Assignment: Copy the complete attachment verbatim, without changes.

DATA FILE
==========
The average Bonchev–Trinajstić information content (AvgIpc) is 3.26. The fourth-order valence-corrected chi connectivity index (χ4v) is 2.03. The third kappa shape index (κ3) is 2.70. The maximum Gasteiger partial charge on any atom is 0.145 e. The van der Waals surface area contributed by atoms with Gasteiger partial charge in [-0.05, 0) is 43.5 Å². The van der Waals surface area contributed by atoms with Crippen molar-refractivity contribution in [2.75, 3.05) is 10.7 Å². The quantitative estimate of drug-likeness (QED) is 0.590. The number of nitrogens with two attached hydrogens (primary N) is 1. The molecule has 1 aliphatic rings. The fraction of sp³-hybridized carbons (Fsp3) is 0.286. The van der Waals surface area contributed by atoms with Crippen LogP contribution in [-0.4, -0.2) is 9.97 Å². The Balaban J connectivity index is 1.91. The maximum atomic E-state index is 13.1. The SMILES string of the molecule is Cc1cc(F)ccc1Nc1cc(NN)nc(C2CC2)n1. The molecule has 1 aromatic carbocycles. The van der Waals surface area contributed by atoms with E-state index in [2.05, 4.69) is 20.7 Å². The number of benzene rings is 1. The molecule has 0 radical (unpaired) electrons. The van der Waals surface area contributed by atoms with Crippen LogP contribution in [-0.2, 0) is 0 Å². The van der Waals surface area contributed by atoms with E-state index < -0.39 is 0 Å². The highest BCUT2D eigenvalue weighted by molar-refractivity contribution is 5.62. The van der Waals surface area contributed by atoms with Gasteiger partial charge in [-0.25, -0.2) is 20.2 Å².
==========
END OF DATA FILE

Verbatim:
The average Bonchev–Trinajstić information content (AvgIpc) is 3.26. The fourth-order valence-corrected chi connectivity index (χ4v) is 2.03. The third kappa shape index (κ3) is 2.70. The maximum Gasteiger partial charge on any atom is 0.145 e. The van der Waals surface area contributed by atoms with Gasteiger partial charge in [-0.05, 0) is 43.5 Å². The van der Waals surface area contributed by atoms with Crippen molar-refractivity contribution in [2.75, 3.05) is 10.7 Å². The quantitative estimate of drug-likeness (QED) is 0.590. The number of nitrogens with two attached hydrogens (primary N) is 1. The molecule has 1 aliphatic rings. The fraction of sp³-hybridized carbons (Fsp3) is 0.286. The van der Waals surface area contributed by atoms with Crippen LogP contribution in [-0.4, -0.2) is 9.97 Å². The Balaban J connectivity index is 1.91. The maximum atomic E-state index is 13.1. The SMILES string of the molecule is Cc1cc(F)ccc1Nc1cc(NN)nc(C2CC2)n1. The molecule has 1 aromatic carbocycles. The van der Waals surface area contributed by atoms with E-state index in [2.05, 4.69) is 20.7 Å². The number of benzene rings is 1. The molecule has 0 radical (unpaired) electrons. The van der Waals surface area contributed by atoms with Crippen LogP contribution in [-0.2, 0) is 0 Å². The van der Waals surface area contributed by atoms with E-state index < -0.39 is 0 Å². The highest BCUT2D eigenvalue weighted by molar-refractivity contribution is 5.62. The van der Waals surface area contributed by atoms with Gasteiger partial charge in [-0.25, -0.2) is 20.2 Å².